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Using the phone to pay for bus rides

Singaporean commuters experiment with wireless payment.

Crave Asia

As part of a public experiment, some commuters in Singapore need only tap their mobile phones for bus and train fares.

They're part of the Near-Field Communication (NFC) phone trial jointly organized by Singapore service provider StarHub and partner EZ-Link. According to the press release, the trial is the first public NFC trial in the Republic and possibly one of the largest of its kind in the world.

Since the middle of last week, 1,000 selected trialists have been given a handset from Singapore phone manufacturer iWOW and a Sony PaSoRi card reader (EZ-Link card reader) which they can use for the next six months for free.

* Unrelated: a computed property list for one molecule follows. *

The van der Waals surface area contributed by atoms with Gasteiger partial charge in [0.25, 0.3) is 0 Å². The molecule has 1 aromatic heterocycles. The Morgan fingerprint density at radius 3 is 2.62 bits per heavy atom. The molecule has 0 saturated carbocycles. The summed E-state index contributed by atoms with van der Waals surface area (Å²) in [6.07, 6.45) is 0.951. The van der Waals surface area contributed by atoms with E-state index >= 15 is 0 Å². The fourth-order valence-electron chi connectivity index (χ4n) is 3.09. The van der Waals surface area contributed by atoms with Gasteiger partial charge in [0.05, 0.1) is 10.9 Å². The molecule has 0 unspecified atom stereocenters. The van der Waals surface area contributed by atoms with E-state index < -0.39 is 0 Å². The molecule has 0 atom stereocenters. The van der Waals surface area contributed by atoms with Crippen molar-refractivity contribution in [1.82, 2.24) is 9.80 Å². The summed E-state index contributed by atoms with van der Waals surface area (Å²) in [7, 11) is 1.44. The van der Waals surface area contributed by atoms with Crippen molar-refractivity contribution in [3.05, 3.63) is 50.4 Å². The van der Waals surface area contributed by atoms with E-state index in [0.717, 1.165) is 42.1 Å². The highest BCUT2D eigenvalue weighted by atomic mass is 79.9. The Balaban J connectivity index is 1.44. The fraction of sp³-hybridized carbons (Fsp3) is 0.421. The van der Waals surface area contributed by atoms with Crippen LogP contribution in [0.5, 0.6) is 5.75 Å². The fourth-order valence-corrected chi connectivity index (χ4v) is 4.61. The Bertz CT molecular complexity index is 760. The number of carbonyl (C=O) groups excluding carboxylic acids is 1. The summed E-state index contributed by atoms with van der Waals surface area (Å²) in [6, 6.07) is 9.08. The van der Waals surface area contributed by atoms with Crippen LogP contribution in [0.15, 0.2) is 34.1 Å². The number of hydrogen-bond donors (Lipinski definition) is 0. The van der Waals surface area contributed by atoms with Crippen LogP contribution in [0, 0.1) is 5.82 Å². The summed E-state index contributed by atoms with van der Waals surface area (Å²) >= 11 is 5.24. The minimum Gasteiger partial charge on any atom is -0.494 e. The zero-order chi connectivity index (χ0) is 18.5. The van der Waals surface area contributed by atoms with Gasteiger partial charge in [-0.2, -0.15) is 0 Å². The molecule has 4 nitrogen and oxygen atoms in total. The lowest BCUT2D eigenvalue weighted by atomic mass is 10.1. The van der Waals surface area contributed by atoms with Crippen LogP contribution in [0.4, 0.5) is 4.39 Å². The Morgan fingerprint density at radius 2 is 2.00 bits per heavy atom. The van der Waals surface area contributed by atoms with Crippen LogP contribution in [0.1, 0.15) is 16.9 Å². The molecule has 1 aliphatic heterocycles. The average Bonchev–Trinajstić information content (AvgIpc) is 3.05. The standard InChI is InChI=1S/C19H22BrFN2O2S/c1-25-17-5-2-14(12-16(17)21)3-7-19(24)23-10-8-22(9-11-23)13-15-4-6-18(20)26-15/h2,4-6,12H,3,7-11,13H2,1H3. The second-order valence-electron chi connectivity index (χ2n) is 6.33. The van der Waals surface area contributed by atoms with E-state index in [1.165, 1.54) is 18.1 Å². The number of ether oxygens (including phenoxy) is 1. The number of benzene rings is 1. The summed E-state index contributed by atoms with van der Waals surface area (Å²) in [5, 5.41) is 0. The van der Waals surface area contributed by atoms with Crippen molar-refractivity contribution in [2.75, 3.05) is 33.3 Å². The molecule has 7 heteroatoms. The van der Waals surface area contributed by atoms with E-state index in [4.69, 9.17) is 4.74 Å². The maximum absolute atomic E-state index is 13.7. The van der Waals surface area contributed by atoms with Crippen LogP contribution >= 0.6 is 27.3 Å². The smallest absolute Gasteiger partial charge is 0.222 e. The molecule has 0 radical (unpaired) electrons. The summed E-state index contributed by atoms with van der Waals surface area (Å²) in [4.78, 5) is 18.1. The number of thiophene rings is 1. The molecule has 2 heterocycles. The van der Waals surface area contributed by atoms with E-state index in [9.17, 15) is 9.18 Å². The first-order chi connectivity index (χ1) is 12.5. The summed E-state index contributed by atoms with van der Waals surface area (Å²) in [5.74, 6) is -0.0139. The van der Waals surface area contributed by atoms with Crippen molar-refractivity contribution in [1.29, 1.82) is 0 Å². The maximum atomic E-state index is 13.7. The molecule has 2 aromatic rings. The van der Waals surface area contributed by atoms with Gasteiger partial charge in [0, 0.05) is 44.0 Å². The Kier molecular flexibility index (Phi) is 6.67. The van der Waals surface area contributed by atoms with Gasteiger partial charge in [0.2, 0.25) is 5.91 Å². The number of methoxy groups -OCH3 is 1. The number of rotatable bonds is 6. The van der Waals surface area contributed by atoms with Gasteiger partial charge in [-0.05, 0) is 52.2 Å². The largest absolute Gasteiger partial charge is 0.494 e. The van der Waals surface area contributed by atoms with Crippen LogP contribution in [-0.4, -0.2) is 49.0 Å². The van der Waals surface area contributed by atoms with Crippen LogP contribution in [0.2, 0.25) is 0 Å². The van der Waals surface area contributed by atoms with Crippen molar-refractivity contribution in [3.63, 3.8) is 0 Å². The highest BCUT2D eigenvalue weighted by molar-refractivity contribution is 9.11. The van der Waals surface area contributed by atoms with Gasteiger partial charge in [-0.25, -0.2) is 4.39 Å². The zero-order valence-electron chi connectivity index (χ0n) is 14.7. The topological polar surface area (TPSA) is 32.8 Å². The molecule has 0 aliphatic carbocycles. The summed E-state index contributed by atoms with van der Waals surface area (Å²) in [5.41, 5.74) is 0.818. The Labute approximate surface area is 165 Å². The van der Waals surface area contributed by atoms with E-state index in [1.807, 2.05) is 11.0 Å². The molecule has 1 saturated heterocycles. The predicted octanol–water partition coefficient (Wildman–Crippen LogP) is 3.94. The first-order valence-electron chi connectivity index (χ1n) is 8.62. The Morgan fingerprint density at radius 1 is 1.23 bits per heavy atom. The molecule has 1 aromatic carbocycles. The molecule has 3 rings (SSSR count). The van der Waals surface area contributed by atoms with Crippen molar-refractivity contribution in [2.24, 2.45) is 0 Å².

The iWOW SZ1.0 phone contains two chips. The EZ-Link chip, which can be used for payment of rides on public buses and trains or to make purchases at selected retail outlets such as McDonald's and 7-Eleven, works like a regular EZ-Link card. One added advantage of using an NFC handset is that their value can be checked instantly using the phone's LCD.

The second chip, which is an NFC-enabled processor, lets you download promotional materials or useful information such as bus route details via GPRS from smart tags embedded in selected posters. StarHub is working with several partners for this service, among them the Land transport Authority, Citibank, Golden Village and Sony retail outlets.

(Source: Crave Asia)